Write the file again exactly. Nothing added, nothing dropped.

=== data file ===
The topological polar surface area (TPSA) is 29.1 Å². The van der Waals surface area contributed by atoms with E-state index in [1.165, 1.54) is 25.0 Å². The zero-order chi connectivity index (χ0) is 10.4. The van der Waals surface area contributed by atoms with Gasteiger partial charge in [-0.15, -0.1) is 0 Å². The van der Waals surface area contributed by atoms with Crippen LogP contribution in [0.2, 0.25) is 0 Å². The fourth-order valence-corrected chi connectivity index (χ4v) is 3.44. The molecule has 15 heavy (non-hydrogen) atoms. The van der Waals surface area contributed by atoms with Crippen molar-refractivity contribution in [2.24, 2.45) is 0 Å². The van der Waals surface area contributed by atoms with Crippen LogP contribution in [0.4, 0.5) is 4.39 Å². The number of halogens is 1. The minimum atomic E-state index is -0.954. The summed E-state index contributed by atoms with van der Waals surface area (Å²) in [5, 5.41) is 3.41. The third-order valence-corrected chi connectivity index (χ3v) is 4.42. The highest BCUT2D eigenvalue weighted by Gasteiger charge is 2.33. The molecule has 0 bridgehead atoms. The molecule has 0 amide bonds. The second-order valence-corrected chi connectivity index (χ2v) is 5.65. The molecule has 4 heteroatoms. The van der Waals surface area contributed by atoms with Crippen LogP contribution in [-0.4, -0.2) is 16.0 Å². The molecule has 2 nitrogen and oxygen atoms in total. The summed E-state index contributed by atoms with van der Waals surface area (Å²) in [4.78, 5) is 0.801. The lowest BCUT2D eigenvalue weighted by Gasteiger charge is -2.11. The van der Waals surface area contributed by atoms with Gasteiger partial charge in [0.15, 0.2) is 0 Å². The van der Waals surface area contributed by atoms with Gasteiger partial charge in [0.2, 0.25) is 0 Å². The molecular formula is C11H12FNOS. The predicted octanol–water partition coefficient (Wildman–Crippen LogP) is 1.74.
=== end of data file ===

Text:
The topological polar surface area (TPSA) is 29.1 Å². The van der Waals surface area contributed by atoms with E-state index in [1.165, 1.54) is 25.0 Å². The zero-order chi connectivity index (χ0) is 10.4. The van der Waals surface area contributed by atoms with Gasteiger partial charge in [-0.15, -0.1) is 0 Å². The van der Waals surface area contributed by atoms with Crippen LogP contribution in [0.2, 0.25) is 0 Å². The fourth-order valence-corrected chi connectivity index (χ4v) is 3.44. The molecule has 15 heavy (non-hydrogen) atoms. The van der Waals surface area contributed by atoms with Crippen molar-refractivity contribution in [2.24, 2.45) is 0 Å². The van der Waals surface area contributed by atoms with Crippen LogP contribution in [0.4, 0.5) is 4.39 Å². The number of halogens is 1. The minimum atomic E-state index is -0.954. The summed E-state index contributed by atoms with van der Waals surface area (Å²) in [5, 5.41) is 3.41. The third-order valence-corrected chi connectivity index (χ3v) is 4.42. The highest BCUT2D eigenvalue weighted by Gasteiger charge is 2.33. The molecule has 0 bridgehead atoms. The molecule has 0 amide bonds. The second-order valence-corrected chi connectivity index (χ2v) is 5.65. The molecule has 4 heteroatoms. The van der Waals surface area contributed by atoms with Crippen LogP contribution in [-0.4, -0.2) is 16.0 Å². The molecule has 2 nitrogen and oxygen atoms in total. The summed E-state index contributed by atoms with van der Waals surface area (Å²) in [4.78, 5) is 0.801. The lowest BCUT2D eigenvalue weighted by Gasteiger charge is -2.11. The van der Waals surface area contributed by atoms with Gasteiger partial charge in [0.15, 0.2) is 0 Å². The van der Waals surface area contributed by atoms with Gasteiger partial charge in [0.2, 0.25) is 0 Å². The molecular formula is C11H12FNOS. The predicted octanol–water partition coefficient (Wildman–Crippen LogP) is 1.74.